In absence of legislative intervention, the Courts have had to devise innovative methods to work around the fault grounds in law. To ensure complete justice, it is essential that the legislature considers the irretrievable breakdown of marriage as a ground for divorce and develops mechanisms to ensure an exit from the marriage albeit on fulfilling the due to economic obligations. Till the legislature gives this a priority, over burdened courts would be using their time better by lowering threshold of proof for divorce and focussing on matters of custody and finance.

Malavika Rajkotia is a Delhi based lawyer and the author of Intimacy Undone.

The Daily Guardian is now on Telegram. Click here to join our channel (@thedailyguardian) and stay updated with the latest headlines.

For the latest news Download The Daily Guardian App.

Policy & Politics

Capt Amarinder Singh to attend BJP core committee meet

Published

on

By

Captain Amarinder Singh, a former chief minister of Punjab, will attend the Punjab BJP’s core committee meeting on Monday at the party’s Chandigarh headquarters.

After joining the BJP exactly one week ago, this will be the former Congress leader’s first trip to the party’s headquarters. In the national capital, his daughter Jai Inder Kaur and son Raninder Singh both joined the BJP.

On September 19, Capt. Amarinder Singh combined his party, the Punjab Lok Congress, which he launched after leaving the Congress last year, with the BJP.

On Monday evening, Capt. Amarinder Singh and Ashwani Sharma, the chief of the state BJP, will address a joint press conference.

After the assembly elections in February, this will be the former chief minister’s first appearance in public in the state.

Continue Reading

Nation

PM Modi, Rahul Gandhi wish Manmohan Singh on his 90th birthday

Published

on

By

Prime Minister Narendra Modi on Monday sent Dr. Manmohan Singh his birthday wishes on his 90th birthday, wishing him a long and healthy life.

“Birthday greetings to former PM Dr Manmohan Singh Ji. Praying for his long and healthy life,” tweeted PM Modi.

Rahul Gandhi, the leader of the Congress, sent Dr. Singh birthday greetings as well.

Wishing one of India’s finest statesmen, Dr Manmohan Singh ji a very happy birthday. His humility, dedication and contribution to India’s development, have few parallels. He is an inspiration to me, and to crores of other Indians. I pray for his good health and happiness,” tweeted the Wayanad MP.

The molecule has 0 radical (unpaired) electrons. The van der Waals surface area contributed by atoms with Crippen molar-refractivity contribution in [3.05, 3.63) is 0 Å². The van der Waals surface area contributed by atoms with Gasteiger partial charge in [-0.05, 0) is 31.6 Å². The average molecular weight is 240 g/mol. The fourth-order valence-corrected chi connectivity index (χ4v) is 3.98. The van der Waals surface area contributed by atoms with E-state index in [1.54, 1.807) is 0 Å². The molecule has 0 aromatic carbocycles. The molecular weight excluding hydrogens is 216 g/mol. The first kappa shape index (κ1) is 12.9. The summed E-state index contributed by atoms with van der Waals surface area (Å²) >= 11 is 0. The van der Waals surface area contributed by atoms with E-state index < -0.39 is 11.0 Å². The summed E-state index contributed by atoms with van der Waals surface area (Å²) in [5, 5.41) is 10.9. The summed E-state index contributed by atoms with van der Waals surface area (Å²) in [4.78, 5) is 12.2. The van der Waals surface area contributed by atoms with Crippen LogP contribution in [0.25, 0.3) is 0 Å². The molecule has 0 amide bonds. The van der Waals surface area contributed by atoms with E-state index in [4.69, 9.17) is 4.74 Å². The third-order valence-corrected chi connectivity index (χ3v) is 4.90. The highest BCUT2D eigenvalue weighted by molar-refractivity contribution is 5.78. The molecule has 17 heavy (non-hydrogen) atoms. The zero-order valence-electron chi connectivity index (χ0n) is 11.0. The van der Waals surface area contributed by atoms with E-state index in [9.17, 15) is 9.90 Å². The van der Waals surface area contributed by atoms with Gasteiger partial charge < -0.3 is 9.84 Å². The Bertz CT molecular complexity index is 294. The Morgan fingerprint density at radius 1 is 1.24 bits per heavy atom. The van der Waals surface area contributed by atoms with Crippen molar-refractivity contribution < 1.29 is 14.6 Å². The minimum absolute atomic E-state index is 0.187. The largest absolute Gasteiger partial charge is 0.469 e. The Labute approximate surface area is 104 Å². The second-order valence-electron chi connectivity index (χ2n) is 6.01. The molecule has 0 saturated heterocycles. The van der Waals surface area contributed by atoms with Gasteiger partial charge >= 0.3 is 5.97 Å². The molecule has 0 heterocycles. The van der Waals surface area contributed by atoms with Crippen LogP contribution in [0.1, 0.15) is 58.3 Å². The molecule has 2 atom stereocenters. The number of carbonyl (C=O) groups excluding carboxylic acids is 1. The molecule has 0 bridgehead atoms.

Before the partition, Singh was born on September 26, 1932, in the Punjabi village of Gah. He studied at Oxford, Cambridge, and Punjab University.

Today marks the 90th birthday of Dr. Singh, who served as prime minister for two consecutive terms (from 2004 to 2014). He is a well-known economist who is credited with enacting significant reforms in the 1990s.

Continue Reading

Nation

Mallikarjun Kharge, Ajay Maken to meet Sonia Gandhi today over Rajasthan crisis

Published

on

By

Mallikarjun Kharge and Ajay Maken, two Congress observers who were in Rajasthan on Sunday to attend the legislature party meeting at the home of the chief minister Ashok Gehlot, are anticipated to meet Sonia Gandhi on Monday afternoon.

With Gehlot expected to run for presidential polls next month, the state is currently dealing with a new crisis. Numerous Gehlot’s supporters resigned on Sunday and handed them to Assembly Speaker CP Joshi as a result of Sachin Pilot’s name being mentioned. The resignation is reportedly from more than 80 MLAs.

The MLAs made clear to the observers their demands, emphasising that the next chief minister should be chosen after October 19, once the party’s presidential elections are over, that the Gehlot successor should be chosen from among the roughly 102 MLAs who supported the party during the 2020 crisis, and that Ashok Gehlot should be kept informed throughout the decision-making process. They were reminding the party of Sachin Pilot’s uprising against Gehlot when he visited to Haryana by bringing up the 2020 dilemma. Later, after guarantees from the senior management, he returned.

Ajay Maken said: “We came for the CLP meeting fixed by the CM at a time and date of his choice. Very strange that MLAs didn’t come for that. We also wanted to follow the procedure of speaking to individual MLAs about what they want so that they can speak freely.”